[Date Prev][Date Next]   [Thread Prev][Thread Next]   [Thread Index] [Date Index] [Author Index]

Re: Election Data

Let me first thank you all for your input on this.

I can understand the sentiment that to give out this data would be somehow problematic, since it wasn't originally stated that it would given out.  However, if it is anonymized, how does that really violate the privacy of any voter?  In fact, you could even remove a random subset of the votes, so that even if a voter looked at what got published and saw a unique ballot identical to the one he cast, he would still have no certainty that it was his vote.  At that point we get into the philosophical realm of asking, how much do you have do dilute the data before it's no longer a concern?  In some sense the data for these elections (in which there was no warning of possible publication) is actually _more_ valuable, because if you were to add a notice that there would be anonymous usage analysis, fewer people might vote strategically.  (This kind of "irrational" behavior is the subject of a great Google lecture by Dan Ariely.)

Some people have countered that in public governmental elections, data is not might public.  This is incorrect.  Many cities publish anonymous ballot results online.  Here in my home of San Francisco, for instance. (And of course, just because the government does something in their election process, that doesn't mean it's right - just look at the terrible plurality voting system that almost all municipalities use.)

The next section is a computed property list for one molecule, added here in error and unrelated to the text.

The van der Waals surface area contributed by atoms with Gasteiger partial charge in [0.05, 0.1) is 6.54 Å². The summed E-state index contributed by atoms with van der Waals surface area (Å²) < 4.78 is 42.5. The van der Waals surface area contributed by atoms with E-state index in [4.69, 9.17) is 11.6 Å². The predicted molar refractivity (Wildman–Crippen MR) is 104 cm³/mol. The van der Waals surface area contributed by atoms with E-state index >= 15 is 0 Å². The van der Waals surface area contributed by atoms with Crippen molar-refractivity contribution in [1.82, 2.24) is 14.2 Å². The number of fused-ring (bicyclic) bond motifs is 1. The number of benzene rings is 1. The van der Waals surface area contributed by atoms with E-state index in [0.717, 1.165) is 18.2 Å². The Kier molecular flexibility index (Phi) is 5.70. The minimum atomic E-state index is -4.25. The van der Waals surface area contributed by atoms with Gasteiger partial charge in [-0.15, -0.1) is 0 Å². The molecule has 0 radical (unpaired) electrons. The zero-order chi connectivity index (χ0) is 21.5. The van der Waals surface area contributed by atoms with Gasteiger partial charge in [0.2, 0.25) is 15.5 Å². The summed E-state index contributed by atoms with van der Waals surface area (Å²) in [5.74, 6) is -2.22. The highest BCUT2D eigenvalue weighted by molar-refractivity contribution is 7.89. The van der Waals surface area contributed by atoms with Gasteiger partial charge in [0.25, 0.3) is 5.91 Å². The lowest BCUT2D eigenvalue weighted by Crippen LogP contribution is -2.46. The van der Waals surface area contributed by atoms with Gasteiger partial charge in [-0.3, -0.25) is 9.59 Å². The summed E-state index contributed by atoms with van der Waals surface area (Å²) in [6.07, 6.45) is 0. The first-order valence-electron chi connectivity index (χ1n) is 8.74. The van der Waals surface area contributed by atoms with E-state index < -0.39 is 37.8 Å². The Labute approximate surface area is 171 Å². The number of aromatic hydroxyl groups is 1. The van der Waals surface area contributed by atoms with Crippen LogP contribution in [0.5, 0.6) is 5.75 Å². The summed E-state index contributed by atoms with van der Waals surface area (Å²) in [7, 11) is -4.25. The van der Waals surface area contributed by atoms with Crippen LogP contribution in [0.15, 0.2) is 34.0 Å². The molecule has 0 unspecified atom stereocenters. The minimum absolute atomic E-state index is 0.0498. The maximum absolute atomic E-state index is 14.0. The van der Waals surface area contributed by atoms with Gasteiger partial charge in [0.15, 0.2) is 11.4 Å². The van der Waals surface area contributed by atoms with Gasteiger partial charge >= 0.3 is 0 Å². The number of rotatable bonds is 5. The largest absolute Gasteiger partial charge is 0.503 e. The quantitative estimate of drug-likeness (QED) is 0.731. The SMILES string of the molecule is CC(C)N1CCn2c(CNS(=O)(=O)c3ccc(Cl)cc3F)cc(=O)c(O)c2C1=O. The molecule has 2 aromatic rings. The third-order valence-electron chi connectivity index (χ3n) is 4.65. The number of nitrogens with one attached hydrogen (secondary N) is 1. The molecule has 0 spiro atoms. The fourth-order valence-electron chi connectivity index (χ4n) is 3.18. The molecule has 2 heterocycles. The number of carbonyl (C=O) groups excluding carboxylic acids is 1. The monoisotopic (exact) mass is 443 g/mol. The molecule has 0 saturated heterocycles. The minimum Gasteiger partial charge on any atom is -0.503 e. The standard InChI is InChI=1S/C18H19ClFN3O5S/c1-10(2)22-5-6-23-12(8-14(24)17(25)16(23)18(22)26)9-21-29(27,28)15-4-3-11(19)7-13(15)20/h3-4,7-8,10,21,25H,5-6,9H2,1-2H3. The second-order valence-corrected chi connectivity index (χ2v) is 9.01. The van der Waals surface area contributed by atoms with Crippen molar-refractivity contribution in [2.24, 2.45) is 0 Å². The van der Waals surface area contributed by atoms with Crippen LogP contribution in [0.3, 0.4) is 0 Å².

Of course we could also ask someone within Fedora to do the analysis, where we're primarily looking for things like the frequency of "polarized" ballots (all min and max scores), and other bits of data like the ones discussed here:

Whether or not this data can be made of any use for us, I'd still propose the notice in future elections that anonymous ballot data will be available after the election, either pre- or post-processing.  If that is what it would take to satisfy your ethical standards, I think there would be value in it.  In fact I think the voters themselves generally appreciate that kind of transparency more than they dislike it.

Thanks again for your time.


On Wed, Jul 23, 2008 at 07:53, Bill Nottingham <notting redhat com> wrote:
Paul W. Frields (stickster gmail com) said:
> > Debian also makes their election data public, though they use a worse
> > and much more complex Condorcet method, called "Shulze".
> > http://www.debian.org/vote/2003/leader2003_tally.txt
> I don't see a huge problem with this as long as the ballots are
> anonymized.  Vote data is often analyzed for trends and other purposes,
> and with Fedora being an open, transparent project overall, I think this
> request doesn't go counter to our goals.  But I think the Board should
> probably make this decision.

Considering that we didn't actually state before the election that
we would collect, anonymize, and mine the data, I don't think it's
a good idea to do that now.


fedora-advisory-board mailing list
fedora-advisory-board redhat com

clay shentrup
phone: 206.801.0484

"Iraq?  No, YOU rock!"

[Date Prev][Date Next]   [Thread Prev][Thread Next]   [Thread Index] [Date Index] [Author Index]